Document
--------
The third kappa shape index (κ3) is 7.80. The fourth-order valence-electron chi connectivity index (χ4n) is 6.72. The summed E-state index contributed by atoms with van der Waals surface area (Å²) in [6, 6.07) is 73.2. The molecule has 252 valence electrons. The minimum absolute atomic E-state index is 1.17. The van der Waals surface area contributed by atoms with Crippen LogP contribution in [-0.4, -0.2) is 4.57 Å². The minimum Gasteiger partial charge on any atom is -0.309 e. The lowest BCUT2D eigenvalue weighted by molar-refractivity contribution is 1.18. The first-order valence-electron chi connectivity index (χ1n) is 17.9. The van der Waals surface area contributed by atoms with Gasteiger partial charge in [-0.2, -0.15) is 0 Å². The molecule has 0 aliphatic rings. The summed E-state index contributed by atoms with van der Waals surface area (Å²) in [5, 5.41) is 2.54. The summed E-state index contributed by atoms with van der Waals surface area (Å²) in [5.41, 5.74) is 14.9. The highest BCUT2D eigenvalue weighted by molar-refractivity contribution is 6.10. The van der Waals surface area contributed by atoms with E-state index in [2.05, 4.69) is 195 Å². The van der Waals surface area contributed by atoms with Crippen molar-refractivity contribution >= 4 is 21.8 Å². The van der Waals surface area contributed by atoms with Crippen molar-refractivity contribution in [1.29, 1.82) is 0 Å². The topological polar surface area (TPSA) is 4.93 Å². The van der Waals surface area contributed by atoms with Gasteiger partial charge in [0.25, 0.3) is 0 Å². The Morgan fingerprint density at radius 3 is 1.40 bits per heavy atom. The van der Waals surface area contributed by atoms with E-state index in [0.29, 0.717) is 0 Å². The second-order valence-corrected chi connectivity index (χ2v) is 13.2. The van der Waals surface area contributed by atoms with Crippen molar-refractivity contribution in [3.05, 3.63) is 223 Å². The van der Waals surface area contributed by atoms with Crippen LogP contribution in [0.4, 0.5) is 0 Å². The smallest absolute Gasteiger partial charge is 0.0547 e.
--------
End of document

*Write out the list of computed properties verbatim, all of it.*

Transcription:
The third kappa shape index (κ3) is 7.80. The fourth-order valence-electron chi connectivity index (χ4n) is 6.72. The summed E-state index contributed by atoms with van der Waals surface area (Å²) in [6, 6.07) is 73.2. The molecule has 252 valence electrons. The minimum absolute atomic E-state index is 1.17. The van der Waals surface area contributed by atoms with Crippen LogP contribution in [-0.4, -0.2) is 4.57 Å². The minimum Gasteiger partial charge on any atom is -0.309 e. The lowest BCUT2D eigenvalue weighted by molar-refractivity contribution is 1.18. The first-order valence-electron chi connectivity index (χ1n) is 17.9. The van der Waals surface area contributed by atoms with Gasteiger partial charge in [-0.2, -0.15) is 0 Å². The molecule has 0 aliphatic rings. The summed E-state index contributed by atoms with van der Waals surface area (Å²) in [5, 5.41) is 2.54. The summed E-state index contributed by atoms with van der Waals surface area (Å²) in [5.41, 5.74) is 14.9. The highest BCUT2D eigenvalue weighted by molar-refractivity contribution is 6.10. The van der Waals surface area contributed by atoms with E-state index in [2.05, 4.69) is 195 Å². The van der Waals surface area contributed by atoms with Crippen molar-refractivity contribution >= 4 is 21.8 Å². The van der Waals surface area contributed by atoms with Crippen molar-refractivity contribution in [1.29, 1.82) is 0 Å². The topological polar surface area (TPSA) is 4.93 Å². The van der Waals surface area contributed by atoms with Gasteiger partial charge in [0.25, 0.3) is 0 Å². The Morgan fingerprint density at radius 3 is 1.40 bits per heavy atom. The van der Waals surface area contributed by atoms with E-state index in [0.29, 0.717) is 0 Å². The second-order valence-corrected chi connectivity index (χ2v) is 13.2. The van der Waals surface area contributed by atoms with Crippen molar-refractivity contribution in [3.05, 3.63) is 223 Å². The van der Waals surface area contributed by atoms with Crippen LogP contribution in [0.4, 0.5) is 0 Å². The smallest absolute Gasteiger partial charge is 0.0547 e.